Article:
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CAPLETON jamaica.

der reggae-dancehall-prophet

Konzert des großen jamaikanischen Dancehall-Stars Capleton, der sein achtes Album 'Still Blazin' vorstellt. Dank Hits wie 'No. 1 On The Look Good Chart' und 'Woman Mi Lotion' zählt er zu den erfolgreichsten Stimmen des Reggae. Das aktuelle Album zeichnet sich durch eine gelungene Verbindung von Reggae- und HipHop-Hymnen aus, die Capleton eine große Fan-Gemeinde eingebracht haben.....

Capleton: Reggae-Chart-Stürmer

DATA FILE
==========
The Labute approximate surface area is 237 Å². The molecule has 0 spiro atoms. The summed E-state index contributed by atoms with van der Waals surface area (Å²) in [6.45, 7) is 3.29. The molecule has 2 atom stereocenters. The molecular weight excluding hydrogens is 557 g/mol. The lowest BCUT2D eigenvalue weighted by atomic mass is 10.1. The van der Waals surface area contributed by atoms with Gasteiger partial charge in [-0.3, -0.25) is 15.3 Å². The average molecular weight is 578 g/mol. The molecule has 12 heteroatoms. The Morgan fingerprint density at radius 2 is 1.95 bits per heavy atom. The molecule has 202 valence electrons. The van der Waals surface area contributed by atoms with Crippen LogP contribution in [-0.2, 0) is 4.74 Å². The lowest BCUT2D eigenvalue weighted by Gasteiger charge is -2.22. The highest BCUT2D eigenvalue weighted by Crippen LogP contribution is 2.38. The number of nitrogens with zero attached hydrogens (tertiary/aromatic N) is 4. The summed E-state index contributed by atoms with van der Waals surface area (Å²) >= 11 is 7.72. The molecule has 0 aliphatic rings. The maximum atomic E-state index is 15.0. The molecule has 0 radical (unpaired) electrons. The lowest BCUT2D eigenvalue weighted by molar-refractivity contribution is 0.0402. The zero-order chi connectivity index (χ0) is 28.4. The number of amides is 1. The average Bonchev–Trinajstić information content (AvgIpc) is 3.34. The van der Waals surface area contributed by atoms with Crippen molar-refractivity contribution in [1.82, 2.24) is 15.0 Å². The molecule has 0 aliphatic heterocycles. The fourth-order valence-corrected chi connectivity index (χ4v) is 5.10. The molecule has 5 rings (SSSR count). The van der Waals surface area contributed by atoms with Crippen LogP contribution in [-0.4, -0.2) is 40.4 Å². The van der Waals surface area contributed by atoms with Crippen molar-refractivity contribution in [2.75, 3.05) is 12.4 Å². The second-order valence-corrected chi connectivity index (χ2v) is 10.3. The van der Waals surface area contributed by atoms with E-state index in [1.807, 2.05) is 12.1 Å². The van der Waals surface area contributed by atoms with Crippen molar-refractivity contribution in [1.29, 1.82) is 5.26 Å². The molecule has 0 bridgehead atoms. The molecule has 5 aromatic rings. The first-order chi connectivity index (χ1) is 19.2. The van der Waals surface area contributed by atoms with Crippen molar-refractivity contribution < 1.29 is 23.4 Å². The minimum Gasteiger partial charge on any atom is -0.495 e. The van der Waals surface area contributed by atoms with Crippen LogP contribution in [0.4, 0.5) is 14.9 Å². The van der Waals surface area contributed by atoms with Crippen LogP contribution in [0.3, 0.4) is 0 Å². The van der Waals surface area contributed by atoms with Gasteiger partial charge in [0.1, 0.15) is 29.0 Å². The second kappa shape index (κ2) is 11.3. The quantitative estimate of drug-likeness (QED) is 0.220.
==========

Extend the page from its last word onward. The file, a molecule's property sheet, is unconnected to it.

Ein Mann dominiert derzeit die Charts in Jamaika, und das ist Capleton. Dank Hits wie 'No. 1 On The Look Good Chart' und 'Woman Mi Lotion' zählt er zu den erfolgreichsten Stimmen des Reggae. Auch Grammy-Gewinner Beenie Man kann mit den mehr als einem halben Dutzend Titeln in den Top Fourty nicht mehr mithalten. Capleton ist 'heiß', seine Musik 'lodert', enthält spirituelles, musikalisches und wortreiches Feuer. So ist es nur folgerichtig, dass auch der Titel seines achten Albums 'Still Blazin', das er im Rahmen der neuen Invitation-Reihe der Centralstation am 4. April vorstellt, auf die Glut verweist, die in Capletons Dancehall-Rhythmen steckt. Dennoch fiel die Wahl der Stücke dieses Mal weniger auf knallharte Dancehall- als auf Roots-Tunes, die sich mit der langen Musikhistorie der Insel befassen. Capleton 'lässt keine Chance aus, sein Feuerzeug an das 'Babylon System' zu halten und für die Unterdrückten der Welt zu predigen', so die Zeitschrift intro. Dabei richtet er sich musikalisch nicht nach den 'Hypes' der Insel, sondern bleibt bei den Wurzeln des Reggae, musiziert im Zeichen des Meisters Bob Marley und bedient sich der klassischen Tunes des Genres. Auf 'Still Blazin' verschmelzen seine heiser-rostigen Vocals glänzend mit den zarten Stimmen von Morgan Heritage oder Glen Washington. Das Album zeichnet sich durch eine gelungene Verbindung von Roots-Botschaften, sanften Liebesliedern und jener Art von Reggae- und HipHop-Hymnen aus, die Capleton eine große Fan-Gemeinde eingebracht haben. Zu jung, um schon Anwärter auf einen Grammy zu sein....